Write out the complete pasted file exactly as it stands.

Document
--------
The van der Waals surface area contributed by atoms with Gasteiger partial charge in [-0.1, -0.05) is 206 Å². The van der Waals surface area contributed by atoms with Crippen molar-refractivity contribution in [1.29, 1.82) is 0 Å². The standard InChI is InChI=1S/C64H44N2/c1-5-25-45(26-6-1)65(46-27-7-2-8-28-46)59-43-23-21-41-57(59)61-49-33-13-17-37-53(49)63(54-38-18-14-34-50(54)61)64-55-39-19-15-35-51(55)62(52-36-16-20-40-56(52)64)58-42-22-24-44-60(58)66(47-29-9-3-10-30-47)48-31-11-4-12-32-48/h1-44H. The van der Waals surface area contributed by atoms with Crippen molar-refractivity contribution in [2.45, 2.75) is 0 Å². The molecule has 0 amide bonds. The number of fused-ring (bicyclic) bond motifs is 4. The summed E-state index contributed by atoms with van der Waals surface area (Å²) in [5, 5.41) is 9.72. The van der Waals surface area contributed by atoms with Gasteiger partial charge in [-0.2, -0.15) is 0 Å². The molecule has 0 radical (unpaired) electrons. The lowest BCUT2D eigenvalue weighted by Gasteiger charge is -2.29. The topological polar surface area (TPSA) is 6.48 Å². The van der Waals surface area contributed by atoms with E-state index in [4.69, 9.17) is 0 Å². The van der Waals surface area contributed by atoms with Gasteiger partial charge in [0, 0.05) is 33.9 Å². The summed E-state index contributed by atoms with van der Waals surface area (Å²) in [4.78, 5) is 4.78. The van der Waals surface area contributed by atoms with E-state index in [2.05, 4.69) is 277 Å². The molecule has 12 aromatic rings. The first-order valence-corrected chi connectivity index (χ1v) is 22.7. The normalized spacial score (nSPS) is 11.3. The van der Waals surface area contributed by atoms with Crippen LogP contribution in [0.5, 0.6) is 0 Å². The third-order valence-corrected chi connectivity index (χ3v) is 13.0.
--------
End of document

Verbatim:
The van der Waals surface area contributed by atoms with Gasteiger partial charge in [-0.1, -0.05) is 206 Å². The van der Waals surface area contributed by atoms with Crippen molar-refractivity contribution in [1.29, 1.82) is 0 Å². The standard InChI is InChI=1S/C64H44N2/c1-5-25-45(26-6-1)65(46-27-7-2-8-28-46)59-43-23-21-41-57(59)61-49-33-13-17-37-53(49)63(54-38-18-14-34-50(54)61)64-55-39-19-15-35-51(55)62(52-36-16-20-40-56(52)64)58-42-22-24-44-60(58)66(47-29-9-3-10-30-47)48-31-11-4-12-32-48/h1-44H. The van der Waals surface area contributed by atoms with Crippen molar-refractivity contribution in [2.45, 2.75) is 0 Å². The molecule has 0 amide bonds. The number of fused-ring (bicyclic) bond motifs is 4. The summed E-state index contributed by atoms with van der Waals surface area (Å²) in [5, 5.41) is 9.72. The van der Waals surface area contributed by atoms with Gasteiger partial charge in [-0.2, -0.15) is 0 Å². The molecule has 0 radical (unpaired) electrons. The lowest BCUT2D eigenvalue weighted by Gasteiger charge is -2.29. The topological polar surface area (TPSA) is 6.48 Å². The van der Waals surface area contributed by atoms with E-state index in [4.69, 9.17) is 0 Å². The van der Waals surface area contributed by atoms with Gasteiger partial charge in [0, 0.05) is 33.9 Å². The summed E-state index contributed by atoms with van der Waals surface area (Å²) in [4.78, 5) is 4.78. The van der Waals surface area contributed by atoms with E-state index in [2.05, 4.69) is 277 Å². The molecule has 12 aromatic rings. The first-order valence-corrected chi connectivity index (χ1v) is 22.7. The normalized spacial score (nSPS) is 11.3. The van der Waals surface area contributed by atoms with Crippen LogP contribution in [0.5, 0.6) is 0 Å². The third-order valence-corrected chi connectivity index (χ3v) is 13.0.